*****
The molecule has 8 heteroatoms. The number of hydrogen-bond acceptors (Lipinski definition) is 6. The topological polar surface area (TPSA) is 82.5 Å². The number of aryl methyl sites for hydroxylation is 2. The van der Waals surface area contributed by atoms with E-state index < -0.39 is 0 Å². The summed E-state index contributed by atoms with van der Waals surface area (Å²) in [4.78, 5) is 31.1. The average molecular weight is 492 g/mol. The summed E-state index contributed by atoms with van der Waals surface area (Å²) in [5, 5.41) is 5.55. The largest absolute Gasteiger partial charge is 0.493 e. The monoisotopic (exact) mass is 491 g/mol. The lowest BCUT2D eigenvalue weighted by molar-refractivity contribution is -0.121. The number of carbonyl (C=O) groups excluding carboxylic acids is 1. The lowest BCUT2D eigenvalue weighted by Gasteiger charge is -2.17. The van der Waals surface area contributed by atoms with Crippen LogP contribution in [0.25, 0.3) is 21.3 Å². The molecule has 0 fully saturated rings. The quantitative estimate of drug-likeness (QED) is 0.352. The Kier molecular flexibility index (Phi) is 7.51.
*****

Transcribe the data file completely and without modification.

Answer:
The molecule has 8 heteroatoms. The number of hydrogen-bond acceptors (Lipinski definition) is 6. The topological polar surface area (TPSA) is 82.5 Å². The number of aryl methyl sites for hydroxylation is 2. The van der Waals surface area contributed by atoms with E-state index < -0.39 is 0 Å². The summed E-state index contributed by atoms with van der Waals surface area (Å²) in [4.78, 5) is 31.1. The average molecular weight is 492 g/mol. The summed E-state index contributed by atoms with van der Waals surface area (Å²) in [5, 5.41) is 5.55. The largest absolute Gasteiger partial charge is 0.493 e. The monoisotopic (exact) mass is 491 g/mol. The lowest BCUT2D eigenvalue weighted by molar-refractivity contribution is -0.121. The number of carbonyl (C=O) groups excluding carboxylic acids is 1. The lowest BCUT2D eigenvalue weighted by Gasteiger charge is -2.17. The van der Waals surface area contributed by atoms with Crippen LogP contribution in [0.25, 0.3) is 21.3 Å². The molecule has 0 fully saturated rings. The quantitative estimate of drug-likeness (QED) is 0.352. The Kier molecular flexibility index (Phi) is 7.51.